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Oh yes. Not only were the Broncos’ practices longer and more physical than in years past, training camp was a full week longer than 30 other NFL teams because of their added fifth preseason game in Canton, Ohio.

“I think the guys were educated in what we were trying to do,’’ Fangio continued. “Believed in what we were trying to do even though we came up short a couple times there early when we had victory in our grips and we let get away.

“And I think they took an objective view of things rather than an emotional view of things. It was through that, that guys hung together. Kept playing and we were able to finish the season strong.”

Objective view vs. emotional view. There was reason to wonder if Fangio’s emotionless style was a detriment to his team winning on game day, especially in the season opener at Oakland, where the Raiders came out rocking with frenetic emotion and a 14-0 halftime lead.

Credit: AP Photo/Charlie Riedel
Vic Fangio consults his charts during the first half of an NFL football game against the Kansas City Chiefs in Kansas City, Mo., Sunday, Dec. 15, 2019.

But consistency matters over a 16-game season and by the end, the Broncos were a better team than the Raiders.

Denver’s mental toughness was there till the very end when Shelby Harris knocked down quarterback Derek Carr’s 2-point conversion in the final seconds to preserve the Broncos’ win in an otherwise meaningless season finale against the playoff-hopeful Raiders.

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Looking forward to the 2020 season, the Broncos and their faithful are buoyed knowing Lock will be there at the start. Optimism should be guarded, though. It’s one thing to finish 7-5 after an 0-4 start. It’s another to finish strong after starting strong.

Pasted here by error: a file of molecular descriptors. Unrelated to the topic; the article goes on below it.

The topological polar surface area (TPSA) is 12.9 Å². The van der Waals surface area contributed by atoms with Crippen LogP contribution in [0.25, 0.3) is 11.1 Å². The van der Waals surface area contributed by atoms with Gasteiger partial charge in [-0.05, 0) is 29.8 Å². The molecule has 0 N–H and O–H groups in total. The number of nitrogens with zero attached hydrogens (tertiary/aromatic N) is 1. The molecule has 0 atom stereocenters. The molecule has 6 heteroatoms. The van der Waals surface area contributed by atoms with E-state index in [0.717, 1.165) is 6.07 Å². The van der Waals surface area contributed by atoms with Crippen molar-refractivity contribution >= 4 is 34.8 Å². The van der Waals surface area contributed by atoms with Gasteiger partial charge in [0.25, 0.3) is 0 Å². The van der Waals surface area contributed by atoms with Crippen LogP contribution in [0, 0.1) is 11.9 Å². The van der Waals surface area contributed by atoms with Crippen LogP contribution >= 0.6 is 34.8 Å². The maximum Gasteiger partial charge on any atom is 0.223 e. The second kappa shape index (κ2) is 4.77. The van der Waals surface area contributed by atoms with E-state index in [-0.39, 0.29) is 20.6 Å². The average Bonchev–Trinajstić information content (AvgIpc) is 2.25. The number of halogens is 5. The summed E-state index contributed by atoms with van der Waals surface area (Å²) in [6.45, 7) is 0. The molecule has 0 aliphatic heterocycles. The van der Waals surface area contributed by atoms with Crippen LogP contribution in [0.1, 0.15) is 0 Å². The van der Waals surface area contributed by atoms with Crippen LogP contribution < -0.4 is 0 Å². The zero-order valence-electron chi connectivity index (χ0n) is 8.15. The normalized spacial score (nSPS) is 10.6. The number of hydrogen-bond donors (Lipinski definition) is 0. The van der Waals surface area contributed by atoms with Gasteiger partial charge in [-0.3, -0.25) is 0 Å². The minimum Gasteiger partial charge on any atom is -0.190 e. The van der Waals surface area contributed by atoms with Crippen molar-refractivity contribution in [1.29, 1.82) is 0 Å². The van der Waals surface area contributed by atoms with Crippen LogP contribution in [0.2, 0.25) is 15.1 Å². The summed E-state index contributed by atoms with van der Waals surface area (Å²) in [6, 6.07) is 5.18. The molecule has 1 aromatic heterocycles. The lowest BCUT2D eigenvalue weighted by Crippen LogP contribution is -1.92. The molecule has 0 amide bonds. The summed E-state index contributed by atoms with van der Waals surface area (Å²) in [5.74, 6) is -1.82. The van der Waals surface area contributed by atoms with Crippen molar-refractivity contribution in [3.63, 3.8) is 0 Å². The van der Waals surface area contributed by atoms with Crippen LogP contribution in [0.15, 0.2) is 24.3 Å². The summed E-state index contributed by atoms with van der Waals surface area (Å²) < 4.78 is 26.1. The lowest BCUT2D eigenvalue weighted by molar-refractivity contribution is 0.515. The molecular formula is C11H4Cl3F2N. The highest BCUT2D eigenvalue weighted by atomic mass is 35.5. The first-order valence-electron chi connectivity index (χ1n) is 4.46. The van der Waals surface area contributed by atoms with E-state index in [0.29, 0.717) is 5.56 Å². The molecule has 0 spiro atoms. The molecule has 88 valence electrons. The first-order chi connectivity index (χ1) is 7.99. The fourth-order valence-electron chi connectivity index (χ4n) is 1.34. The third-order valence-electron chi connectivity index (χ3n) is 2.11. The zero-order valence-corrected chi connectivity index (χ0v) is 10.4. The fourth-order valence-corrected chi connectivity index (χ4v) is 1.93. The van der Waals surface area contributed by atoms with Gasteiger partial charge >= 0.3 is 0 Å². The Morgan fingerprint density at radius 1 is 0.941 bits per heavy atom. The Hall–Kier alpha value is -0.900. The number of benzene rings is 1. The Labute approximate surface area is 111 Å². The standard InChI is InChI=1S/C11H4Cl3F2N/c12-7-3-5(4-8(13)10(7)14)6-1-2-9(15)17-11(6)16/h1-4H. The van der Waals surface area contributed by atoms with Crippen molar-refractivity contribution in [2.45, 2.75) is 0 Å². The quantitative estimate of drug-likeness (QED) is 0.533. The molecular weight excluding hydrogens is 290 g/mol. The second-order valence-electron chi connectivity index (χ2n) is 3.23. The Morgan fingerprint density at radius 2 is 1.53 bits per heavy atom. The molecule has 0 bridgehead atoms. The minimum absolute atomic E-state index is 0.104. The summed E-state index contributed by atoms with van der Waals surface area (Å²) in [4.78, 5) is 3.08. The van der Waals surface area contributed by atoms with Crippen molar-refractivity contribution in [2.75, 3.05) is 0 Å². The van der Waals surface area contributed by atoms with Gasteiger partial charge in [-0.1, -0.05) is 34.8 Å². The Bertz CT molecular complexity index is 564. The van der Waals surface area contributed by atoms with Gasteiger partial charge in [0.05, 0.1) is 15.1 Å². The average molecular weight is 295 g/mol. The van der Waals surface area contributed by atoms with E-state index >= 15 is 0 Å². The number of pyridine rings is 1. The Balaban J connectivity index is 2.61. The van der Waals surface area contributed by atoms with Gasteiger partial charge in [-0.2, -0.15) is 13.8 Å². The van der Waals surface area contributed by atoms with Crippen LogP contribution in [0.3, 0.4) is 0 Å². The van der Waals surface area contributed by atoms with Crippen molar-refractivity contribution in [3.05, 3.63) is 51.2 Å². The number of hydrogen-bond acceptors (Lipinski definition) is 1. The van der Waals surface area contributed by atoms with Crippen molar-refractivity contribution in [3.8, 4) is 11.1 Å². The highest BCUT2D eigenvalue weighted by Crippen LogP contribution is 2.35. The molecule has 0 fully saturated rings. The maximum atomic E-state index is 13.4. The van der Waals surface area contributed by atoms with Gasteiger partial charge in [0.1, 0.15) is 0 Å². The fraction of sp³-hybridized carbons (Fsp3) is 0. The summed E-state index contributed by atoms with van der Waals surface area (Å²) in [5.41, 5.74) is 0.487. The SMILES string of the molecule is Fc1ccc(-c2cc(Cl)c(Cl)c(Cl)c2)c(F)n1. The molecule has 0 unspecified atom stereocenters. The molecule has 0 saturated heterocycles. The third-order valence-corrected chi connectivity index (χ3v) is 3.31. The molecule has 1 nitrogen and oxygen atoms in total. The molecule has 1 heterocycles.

Fangio doesn’t look back at 0-4 and boil. He looks back at 0-4 with reasoned explanation.

“We got beat in two of those games,’’ he said. “The Raiders beat us the first game. We didn’t play good and they did. The Packers beat us up there (in Green Bay). We didn’t play good, they did.

Credit: AP
The Denver Broncos start a play against the Oakland Raiders during the second half of an NFL football game Sunday, Dec. 29, 2019, in Denver. (AP Photo/Jack Dempsey)

“We let the Chicago game and the Jacksonville game get away from us. For a multitude of reasons. One that was out of our control. I think you know what I might be alluding to.’’

He was referring to the highly questionable, late-game, roughing-the-passer calls against Bradley Chubb and Von  Miller.

“And two, we just didn’t execute down the stretch the way we need to. I think when you look at things objectively and through the football lens and not an emotional lens, you come up with answers and solutions better.’’

Fangio’s players followed 0-4 by beating the Chargers on the road and shutting out Tennessee in consecutive week. Yes, the Titans didn’t play now sizzling hot quarterback Ryan Tannehill until the second half. But the Broncos didn’t have Lock at all.

Lock is one reason there is optimism for the Broncos in 2020. But not the only.

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Credit: AP